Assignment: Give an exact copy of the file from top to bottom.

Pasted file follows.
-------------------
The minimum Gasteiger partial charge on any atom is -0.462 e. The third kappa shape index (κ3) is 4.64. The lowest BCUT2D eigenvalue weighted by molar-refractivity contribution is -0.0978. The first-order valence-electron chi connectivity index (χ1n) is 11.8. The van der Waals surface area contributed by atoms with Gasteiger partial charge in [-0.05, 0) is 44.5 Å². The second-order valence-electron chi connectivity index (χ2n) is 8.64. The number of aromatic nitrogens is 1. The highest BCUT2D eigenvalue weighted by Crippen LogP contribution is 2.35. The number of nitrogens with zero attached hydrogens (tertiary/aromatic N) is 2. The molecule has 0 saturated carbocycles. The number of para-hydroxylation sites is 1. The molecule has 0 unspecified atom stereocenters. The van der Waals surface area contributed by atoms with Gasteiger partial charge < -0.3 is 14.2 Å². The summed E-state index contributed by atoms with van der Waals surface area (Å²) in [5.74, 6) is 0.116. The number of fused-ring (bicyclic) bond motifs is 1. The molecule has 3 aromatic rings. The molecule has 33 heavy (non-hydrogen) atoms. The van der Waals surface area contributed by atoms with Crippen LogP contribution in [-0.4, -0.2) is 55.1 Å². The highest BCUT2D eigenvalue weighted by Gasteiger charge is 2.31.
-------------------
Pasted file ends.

The minimum Gasteiger partial charge on any atom is -0.462 e. The third kappa shape index (κ3) is 4.64. The lowest BCUT2D eigenvalue weighted by molar-refractivity contribution is -0.0978. The first-order valence-electron chi connectivity index (χ1n) is 11.8. The van der Waals surface area contributed by atoms with Gasteiger partial charge in [-0.05, 0) is 44.5 Å². The second-order valence-electron chi connectivity index (χ2n) is 8.64. The number of aromatic nitrogens is 1. The highest BCUT2D eigenvalue weighted by Crippen LogP contribution is 2.35. The number of nitrogens with zero attached hydrogens (tertiary/aromatic N) is 2. The molecule has 0 saturated carbocycles. The number of para-hydroxylation sites is 1. The molecule has 0 unspecified atom stereocenters. The van der Waals surface area contributed by atoms with Gasteiger partial charge < -0.3 is 14.2 Å². The summed E-state index contributed by atoms with van der Waals surface area (Å²) in [5.74, 6) is 0.116. The number of fused-ring (bicyclic) bond motifs is 1. The molecule has 3 aromatic rings. The molecule has 33 heavy (non-hydrogen) atoms. The van der Waals surface area contributed by atoms with Crippen LogP contribution in [-0.4, -0.2) is 55.1 Å². The highest BCUT2D eigenvalue weighted by Gasteiger charge is 2.31.